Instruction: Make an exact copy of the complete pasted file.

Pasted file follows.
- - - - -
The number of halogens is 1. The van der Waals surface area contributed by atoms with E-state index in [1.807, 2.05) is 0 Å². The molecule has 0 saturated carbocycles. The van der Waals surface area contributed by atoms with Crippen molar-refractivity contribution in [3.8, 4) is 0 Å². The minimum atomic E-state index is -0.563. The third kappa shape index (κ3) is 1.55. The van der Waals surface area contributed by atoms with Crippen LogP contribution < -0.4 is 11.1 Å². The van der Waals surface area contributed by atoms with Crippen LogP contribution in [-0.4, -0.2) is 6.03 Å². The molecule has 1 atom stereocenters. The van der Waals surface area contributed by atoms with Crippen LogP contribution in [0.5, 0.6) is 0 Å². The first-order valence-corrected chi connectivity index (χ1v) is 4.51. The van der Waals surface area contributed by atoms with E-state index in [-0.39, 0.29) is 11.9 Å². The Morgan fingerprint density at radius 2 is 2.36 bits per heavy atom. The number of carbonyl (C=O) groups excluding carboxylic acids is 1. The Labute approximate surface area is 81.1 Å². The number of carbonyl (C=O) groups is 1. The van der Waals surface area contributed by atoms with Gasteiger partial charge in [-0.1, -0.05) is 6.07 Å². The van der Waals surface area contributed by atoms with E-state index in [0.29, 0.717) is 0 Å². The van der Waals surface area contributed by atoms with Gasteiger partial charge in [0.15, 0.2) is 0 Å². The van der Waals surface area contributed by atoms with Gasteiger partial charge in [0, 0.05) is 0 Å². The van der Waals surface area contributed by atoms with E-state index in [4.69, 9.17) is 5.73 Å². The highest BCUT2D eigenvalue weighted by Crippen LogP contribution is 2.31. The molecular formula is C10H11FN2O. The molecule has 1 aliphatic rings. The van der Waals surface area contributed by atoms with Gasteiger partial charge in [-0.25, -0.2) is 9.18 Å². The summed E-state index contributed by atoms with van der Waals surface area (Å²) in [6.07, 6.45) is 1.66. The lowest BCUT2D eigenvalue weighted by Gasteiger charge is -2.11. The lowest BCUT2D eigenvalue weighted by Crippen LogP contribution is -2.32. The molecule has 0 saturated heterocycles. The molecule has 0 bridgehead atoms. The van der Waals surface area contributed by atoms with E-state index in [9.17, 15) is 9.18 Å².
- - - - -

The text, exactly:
The number of halogens is 1. The van der Waals surface area contributed by atoms with E-state index in [1.807, 2.05) is 0 Å². The molecule has 0 saturated carbocycles. The van der Waals surface area contributed by atoms with Crippen molar-refractivity contribution in [3.8, 4) is 0 Å². The minimum atomic E-state index is -0.563. The third kappa shape index (κ3) is 1.55. The van der Waals surface area contributed by atoms with Crippen LogP contribution < -0.4 is 11.1 Å². The van der Waals surface area contributed by atoms with Crippen LogP contribution in [-0.4, -0.2) is 6.03 Å². The molecule has 1 atom stereocenters. The van der Waals surface area contributed by atoms with Crippen LogP contribution in [0.5, 0.6) is 0 Å². The first-order valence-corrected chi connectivity index (χ1v) is 4.51. The van der Waals surface area contributed by atoms with E-state index in [-0.39, 0.29) is 11.9 Å². The Morgan fingerprint density at radius 2 is 2.36 bits per heavy atom. The number of carbonyl (C=O) groups excluding carboxylic acids is 1. The Labute approximate surface area is 81.1 Å². The number of carbonyl (C=O) groups is 1. The van der Waals surface area contributed by atoms with Gasteiger partial charge in [-0.1, -0.05) is 6.07 Å². The van der Waals surface area contributed by atoms with E-state index in [0.29, 0.717) is 0 Å². The van der Waals surface area contributed by atoms with Gasteiger partial charge in [0.15, 0.2) is 0 Å². The van der Waals surface area contributed by atoms with Gasteiger partial charge in [0, 0.05) is 0 Å². The van der Waals surface area contributed by atoms with E-state index in [4.69, 9.17) is 5.73 Å². The highest BCUT2D eigenvalue weighted by Crippen LogP contribution is 2.31. The molecular formula is C10H11FN2O. The molecule has 1 aliphatic rings. The van der Waals surface area contributed by atoms with Gasteiger partial charge in [-0.25, -0.2) is 9.18 Å². The summed E-state index contributed by atoms with van der Waals surface area (Å²) in [6.07, 6.45) is 1.66. The lowest BCUT2D eigenvalue weighted by Gasteiger charge is -2.11. The lowest BCUT2D eigenvalue weighted by Crippen LogP contribution is -2.32. The molecule has 0 saturated heterocycles. The molecule has 0 bridgehead atoms. The van der Waals surface area contributed by atoms with E-state index in [9.17, 15) is 9.18 Å².